5) Be fun!
The best business relationships often stem from authentic personal relationships. Are the people in your angel group real friends? Do they go out to dinner together? Are they sports fans? Skiers? Are they members of the same food co-op or school board? This is something you can't replace by investing by click--and it helps promote of active dialogue about more than just investing. The more you talk about things that aren't startups, the more likely you are to recognize the real game changing ideas when they don't look like the startups you've invested in before. I'd want to build my angel group with a fun bunch of Renaissance people, diverse in background, interest, etc.--free thinkers. That's how you fight group think and make the experience of participating in these groups an interesting experience for both investors and entrepreneurs--and that's far more compelling than just a way to aggregate supply and demand.
Got some comments from readers...
Glen Hellman wrote "No PretAngels. Weed out the tire kickers, non-investing members of the group. Especially the group members who see their membership as a biz development opportunity. http://www.drivenforward.com/blog/pretangels-sharks-in-angel-clothing"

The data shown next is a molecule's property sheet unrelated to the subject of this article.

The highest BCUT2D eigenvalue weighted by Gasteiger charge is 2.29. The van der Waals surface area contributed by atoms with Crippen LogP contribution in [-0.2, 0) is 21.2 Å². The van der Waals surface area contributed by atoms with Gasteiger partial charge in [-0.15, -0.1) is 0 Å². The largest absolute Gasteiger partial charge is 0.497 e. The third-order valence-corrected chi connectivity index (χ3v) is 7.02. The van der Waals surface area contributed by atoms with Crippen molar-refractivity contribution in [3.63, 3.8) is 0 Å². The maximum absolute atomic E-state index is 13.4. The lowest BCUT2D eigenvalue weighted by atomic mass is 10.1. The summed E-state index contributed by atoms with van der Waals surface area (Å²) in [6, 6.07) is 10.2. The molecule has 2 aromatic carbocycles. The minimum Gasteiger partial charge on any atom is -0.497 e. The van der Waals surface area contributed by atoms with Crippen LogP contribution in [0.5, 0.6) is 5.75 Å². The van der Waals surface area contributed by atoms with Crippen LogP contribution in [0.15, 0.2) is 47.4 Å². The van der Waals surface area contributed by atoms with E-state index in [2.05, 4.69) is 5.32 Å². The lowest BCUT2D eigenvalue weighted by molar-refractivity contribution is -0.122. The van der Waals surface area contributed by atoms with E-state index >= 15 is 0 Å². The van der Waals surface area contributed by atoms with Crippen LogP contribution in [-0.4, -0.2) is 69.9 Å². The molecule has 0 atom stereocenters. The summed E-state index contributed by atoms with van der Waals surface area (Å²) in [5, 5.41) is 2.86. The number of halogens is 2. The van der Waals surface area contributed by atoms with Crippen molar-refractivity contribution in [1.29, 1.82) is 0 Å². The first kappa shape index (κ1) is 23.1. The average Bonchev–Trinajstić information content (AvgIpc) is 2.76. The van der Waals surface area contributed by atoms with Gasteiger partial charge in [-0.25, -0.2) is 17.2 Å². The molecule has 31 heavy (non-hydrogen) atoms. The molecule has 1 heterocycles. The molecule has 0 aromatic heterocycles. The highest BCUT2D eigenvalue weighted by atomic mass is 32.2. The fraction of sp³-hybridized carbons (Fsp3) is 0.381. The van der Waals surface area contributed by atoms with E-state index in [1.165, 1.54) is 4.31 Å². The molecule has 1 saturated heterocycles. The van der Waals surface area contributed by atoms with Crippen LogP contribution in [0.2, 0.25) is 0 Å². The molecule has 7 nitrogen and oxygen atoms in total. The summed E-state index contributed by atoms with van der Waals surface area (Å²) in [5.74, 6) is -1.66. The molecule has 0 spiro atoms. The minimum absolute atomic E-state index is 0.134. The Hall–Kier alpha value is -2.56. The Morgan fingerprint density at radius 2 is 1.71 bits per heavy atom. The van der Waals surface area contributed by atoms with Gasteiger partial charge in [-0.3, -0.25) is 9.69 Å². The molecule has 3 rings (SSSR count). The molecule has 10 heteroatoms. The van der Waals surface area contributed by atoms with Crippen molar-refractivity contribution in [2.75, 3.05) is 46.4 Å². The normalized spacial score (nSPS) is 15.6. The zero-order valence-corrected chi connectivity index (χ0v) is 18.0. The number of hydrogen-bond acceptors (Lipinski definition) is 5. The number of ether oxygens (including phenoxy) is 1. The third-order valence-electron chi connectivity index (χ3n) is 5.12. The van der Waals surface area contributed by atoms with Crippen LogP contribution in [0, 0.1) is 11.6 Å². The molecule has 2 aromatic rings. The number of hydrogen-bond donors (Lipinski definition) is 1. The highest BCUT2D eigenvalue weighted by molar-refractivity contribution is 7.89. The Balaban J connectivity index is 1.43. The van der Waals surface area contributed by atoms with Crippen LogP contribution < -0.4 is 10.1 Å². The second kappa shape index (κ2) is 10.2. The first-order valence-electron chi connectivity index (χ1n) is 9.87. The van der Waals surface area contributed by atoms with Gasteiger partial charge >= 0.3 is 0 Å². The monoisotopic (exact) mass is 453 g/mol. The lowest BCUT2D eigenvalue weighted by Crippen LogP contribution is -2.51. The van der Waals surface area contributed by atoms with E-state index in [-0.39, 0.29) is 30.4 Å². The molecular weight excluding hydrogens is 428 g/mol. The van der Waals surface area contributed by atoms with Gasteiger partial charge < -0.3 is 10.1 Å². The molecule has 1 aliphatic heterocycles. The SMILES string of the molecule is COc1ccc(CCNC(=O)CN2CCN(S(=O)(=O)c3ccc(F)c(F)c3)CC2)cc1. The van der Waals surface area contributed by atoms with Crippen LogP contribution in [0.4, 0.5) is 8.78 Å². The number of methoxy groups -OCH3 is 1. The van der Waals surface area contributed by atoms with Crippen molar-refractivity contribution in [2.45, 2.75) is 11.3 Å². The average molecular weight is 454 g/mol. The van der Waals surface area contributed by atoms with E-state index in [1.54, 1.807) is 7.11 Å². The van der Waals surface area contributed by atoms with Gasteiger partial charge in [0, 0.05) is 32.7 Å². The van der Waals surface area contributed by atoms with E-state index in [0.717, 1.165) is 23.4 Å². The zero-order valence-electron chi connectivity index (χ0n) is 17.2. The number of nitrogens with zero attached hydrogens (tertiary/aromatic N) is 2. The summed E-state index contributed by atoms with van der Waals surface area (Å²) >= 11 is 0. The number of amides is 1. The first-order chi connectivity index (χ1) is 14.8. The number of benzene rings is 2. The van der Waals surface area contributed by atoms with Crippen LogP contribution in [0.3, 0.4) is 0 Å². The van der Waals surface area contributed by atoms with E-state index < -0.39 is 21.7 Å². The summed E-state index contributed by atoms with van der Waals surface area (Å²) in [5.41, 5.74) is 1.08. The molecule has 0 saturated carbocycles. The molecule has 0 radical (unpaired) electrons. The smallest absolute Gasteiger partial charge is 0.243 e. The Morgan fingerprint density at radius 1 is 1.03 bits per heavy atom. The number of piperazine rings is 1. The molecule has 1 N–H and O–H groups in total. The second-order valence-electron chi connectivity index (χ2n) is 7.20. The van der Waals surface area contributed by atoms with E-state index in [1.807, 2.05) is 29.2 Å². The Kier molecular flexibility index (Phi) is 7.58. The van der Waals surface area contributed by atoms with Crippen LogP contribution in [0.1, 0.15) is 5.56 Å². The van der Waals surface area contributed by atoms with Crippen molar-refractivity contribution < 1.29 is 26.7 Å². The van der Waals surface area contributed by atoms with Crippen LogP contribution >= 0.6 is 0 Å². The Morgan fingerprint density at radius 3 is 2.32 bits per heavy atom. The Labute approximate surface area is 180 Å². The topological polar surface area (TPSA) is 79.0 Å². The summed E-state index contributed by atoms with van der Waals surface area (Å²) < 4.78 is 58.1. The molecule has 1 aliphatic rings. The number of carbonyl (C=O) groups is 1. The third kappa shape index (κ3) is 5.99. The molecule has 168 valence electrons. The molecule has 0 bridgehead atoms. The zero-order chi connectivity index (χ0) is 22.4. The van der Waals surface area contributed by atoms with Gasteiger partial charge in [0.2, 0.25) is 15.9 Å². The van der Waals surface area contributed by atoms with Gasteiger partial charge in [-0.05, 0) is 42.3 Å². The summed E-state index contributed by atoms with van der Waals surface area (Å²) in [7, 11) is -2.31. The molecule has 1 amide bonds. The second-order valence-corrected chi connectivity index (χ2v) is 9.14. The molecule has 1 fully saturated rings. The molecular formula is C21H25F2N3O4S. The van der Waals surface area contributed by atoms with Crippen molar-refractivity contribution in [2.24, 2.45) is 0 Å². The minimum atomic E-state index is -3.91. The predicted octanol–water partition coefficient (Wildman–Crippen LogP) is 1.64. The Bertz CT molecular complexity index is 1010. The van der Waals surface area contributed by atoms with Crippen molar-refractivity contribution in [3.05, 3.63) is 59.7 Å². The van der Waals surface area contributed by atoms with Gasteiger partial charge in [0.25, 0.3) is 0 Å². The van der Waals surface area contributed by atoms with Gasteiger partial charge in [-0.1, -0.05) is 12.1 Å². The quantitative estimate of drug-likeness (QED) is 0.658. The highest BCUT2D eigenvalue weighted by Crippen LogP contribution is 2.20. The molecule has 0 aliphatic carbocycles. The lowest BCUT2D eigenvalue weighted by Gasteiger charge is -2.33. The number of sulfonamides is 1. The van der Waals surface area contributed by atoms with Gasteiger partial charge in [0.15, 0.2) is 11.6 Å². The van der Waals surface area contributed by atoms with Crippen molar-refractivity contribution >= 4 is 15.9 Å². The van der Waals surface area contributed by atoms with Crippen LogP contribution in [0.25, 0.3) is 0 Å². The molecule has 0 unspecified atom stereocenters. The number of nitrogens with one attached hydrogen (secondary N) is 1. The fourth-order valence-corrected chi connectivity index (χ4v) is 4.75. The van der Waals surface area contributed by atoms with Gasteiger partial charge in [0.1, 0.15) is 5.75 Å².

Christopher Mirabile wrote by e-mail...
"I think there are some additional benefits to individual angels and some additional roles groups need to play that don't get mentioned enough (or ever) - the education groups provide in how to be a good investor is key (having deal flow on AngelList is useless if you don't know what you are doing as an investor and don't know how to be helpful to a company), recruiting new angels and promoting the formation of capital, encouraging members to be active in the community, etc. In a lot of ways as the masses are poised to pour into crowdfunding, the role of groups is more important than ever - increasingly the Angel Capital Association is focusing on professional accredited investors - company builders in short."